Did Policy Makers Strike a Secret Deal to Drive the Sell-Off of the Dollar?
Rumors about the value of the U.S. dollar are swirling following the G20 meeting in Shanghai. Did policymakers agree to weaken the greenback?
From L Todd Wood, for Birch Gold Group
Government financial manipulation always has unintended consequences. For instance, the Community Reinvestment Act sowed the seeds of the 2008 housing crisis as the government forced commercial banks to make non-commercial loans — in other words, loans to people who could never pay them back.
Today we are not just seeing governments interfere in financial markets with loose monetary and disastrous fiscal policy, we are now living in an age where central banks around the world coordinate to screw up our collective futures, all within the guise of “trying to fix things.”
Recent speculation among market watchers suggests that the latest example of these global shenanigans came out of the recent meeting of the G20 in Shanghai. Although the participants of the global gathering deny it, some experts have openly wondered if a coordinated policy among powerful central banks emerged from the event, which would be designed to weaken the U.S. Dollar in the face of Chinese economic instability.
“To any conspiracy theorists, it’s all become quite clear,” said Chris Weston, chief market strategist at IG, in a note Friday. “There is a global coordinated central bank effort to weaken the [dollar] in play, which in turn has led to a massive de-risking in equity and credit markets.”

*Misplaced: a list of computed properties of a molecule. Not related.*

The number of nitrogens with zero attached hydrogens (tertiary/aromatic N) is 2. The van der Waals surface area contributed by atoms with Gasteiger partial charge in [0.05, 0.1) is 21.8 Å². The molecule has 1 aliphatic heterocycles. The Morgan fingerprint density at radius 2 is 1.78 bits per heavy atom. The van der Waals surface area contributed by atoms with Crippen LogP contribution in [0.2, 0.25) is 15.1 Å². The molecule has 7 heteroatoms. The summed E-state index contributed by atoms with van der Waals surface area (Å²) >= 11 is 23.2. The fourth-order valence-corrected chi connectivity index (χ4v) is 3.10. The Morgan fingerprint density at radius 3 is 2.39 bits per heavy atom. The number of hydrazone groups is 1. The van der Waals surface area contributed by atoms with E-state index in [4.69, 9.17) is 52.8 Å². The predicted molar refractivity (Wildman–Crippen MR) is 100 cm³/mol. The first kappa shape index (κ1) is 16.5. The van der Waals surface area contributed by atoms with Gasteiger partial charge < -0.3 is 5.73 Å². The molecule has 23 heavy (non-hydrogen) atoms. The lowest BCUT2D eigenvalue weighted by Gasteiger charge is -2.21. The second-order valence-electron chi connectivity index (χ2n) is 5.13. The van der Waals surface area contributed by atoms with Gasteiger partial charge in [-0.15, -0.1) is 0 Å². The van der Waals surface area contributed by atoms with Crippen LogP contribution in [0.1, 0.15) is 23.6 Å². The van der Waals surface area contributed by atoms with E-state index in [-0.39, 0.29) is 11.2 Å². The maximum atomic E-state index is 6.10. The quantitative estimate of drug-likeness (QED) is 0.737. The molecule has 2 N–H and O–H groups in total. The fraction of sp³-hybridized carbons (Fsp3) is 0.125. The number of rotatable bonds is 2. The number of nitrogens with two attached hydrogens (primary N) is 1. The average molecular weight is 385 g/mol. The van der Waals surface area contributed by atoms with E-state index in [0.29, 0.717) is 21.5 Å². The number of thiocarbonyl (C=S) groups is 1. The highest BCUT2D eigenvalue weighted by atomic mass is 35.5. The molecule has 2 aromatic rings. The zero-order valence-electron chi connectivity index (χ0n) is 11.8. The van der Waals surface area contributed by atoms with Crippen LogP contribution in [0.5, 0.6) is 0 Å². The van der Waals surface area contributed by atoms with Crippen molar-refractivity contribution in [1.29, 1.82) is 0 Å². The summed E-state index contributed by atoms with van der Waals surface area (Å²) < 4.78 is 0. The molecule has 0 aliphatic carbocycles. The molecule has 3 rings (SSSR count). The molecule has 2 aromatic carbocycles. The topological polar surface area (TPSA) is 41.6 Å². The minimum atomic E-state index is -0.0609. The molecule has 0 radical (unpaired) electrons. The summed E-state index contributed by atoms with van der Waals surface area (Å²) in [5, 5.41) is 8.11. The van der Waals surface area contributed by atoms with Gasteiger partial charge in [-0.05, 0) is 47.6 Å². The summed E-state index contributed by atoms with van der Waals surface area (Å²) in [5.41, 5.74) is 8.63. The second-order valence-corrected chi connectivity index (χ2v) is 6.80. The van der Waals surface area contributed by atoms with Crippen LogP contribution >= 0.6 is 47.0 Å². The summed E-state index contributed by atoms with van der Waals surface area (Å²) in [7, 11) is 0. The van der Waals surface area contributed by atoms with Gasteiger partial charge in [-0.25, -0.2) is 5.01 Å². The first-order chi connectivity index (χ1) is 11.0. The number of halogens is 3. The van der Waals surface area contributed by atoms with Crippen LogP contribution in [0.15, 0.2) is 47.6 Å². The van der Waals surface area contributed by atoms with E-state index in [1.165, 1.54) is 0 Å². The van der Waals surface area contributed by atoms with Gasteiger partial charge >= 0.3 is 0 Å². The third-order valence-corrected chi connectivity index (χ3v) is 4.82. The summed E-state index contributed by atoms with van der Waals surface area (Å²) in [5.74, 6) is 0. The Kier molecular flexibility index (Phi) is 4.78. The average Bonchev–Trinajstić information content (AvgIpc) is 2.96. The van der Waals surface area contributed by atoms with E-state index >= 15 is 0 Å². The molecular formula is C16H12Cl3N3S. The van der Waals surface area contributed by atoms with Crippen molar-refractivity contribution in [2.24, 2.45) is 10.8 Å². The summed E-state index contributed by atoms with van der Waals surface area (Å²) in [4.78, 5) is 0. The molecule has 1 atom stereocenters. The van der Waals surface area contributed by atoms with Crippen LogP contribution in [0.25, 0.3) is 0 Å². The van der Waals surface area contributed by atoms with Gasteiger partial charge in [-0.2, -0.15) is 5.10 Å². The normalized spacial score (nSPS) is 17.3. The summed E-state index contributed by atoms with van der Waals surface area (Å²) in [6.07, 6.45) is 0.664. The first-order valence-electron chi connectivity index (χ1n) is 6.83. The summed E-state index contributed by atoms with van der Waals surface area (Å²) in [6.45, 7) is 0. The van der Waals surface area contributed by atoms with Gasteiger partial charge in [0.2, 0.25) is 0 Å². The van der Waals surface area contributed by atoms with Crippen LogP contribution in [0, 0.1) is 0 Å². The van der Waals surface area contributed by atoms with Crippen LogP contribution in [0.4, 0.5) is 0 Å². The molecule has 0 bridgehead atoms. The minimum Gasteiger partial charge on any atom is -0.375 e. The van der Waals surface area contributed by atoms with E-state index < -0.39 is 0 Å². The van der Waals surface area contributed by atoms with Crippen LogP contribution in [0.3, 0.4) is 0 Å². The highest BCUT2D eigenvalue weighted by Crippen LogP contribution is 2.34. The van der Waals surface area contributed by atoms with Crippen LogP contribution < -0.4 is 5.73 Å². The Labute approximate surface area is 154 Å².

“A weaker [dollar] has been a key reason why we have seen a 54% rally in U.S. crude and 40% rally in Brent,” he noted.
Of course it doesn’t matter that Chinese economic weakness stems from a communist “managed capitalism” approach and the fact that markets in China are not free; central banks around the world are attempting to provide a monetary Band-Aid in spite of the fact that it won’t work long term.
The misallocation of capital in China has created massive bubbles in real estate, infrastructure, and elsewhere — bad investments that the invisible hand from a market-driven economy would have prevented. This, in the long-run, cannot help but create an economic anchor on financial progress. No amount of free money will help… but that doesn’t keep the world’s central banks from trying.
Financial markets are very interconnected in today’s world — from energy to interest rates. If this collusion to devalue the dollar is indeed happening, most likely, we cannot even imagine the damage to our future and the risk being created on a global scale.
“Since the G20 meeting in Shanghai there have been many red flags,” noted Weston. “Whether it’s the [People’s Bank of China] easing the Reserve Ratio Requirements (RRR) by 50 basis points, the [Reserve Bank of New Zealand] cutting its cash rate by 25 basis points (very much out of consensus), or the European Central Bank (ECB) moving to a focus on credit markets and going significantly above and beyond expectations.”
Joachim Fels, a global economic adviser for Pimco, put it bluntly: “There seems to be some kind of tacit Shanghai Accord in place… The agreement is to roughly stabilize the dollar versus the major currencies through appropriate monetary policy action, not through intervention.”
Unfortunately, when central banks are active in manipulating financial statistics, the old maxim holds true for financial markets: Don’t fight the Fed. This has proven itself time after time; you just can’t get in front of this monetary policy train. It’s going to run its course, even though that course will most likely be economic pain.
But you, however, can take the steps necessary to protect your savings from economic downturns. Precious metals can add some protection to your savings when you need it most. For more information on how to protect your savings with gold, go here.
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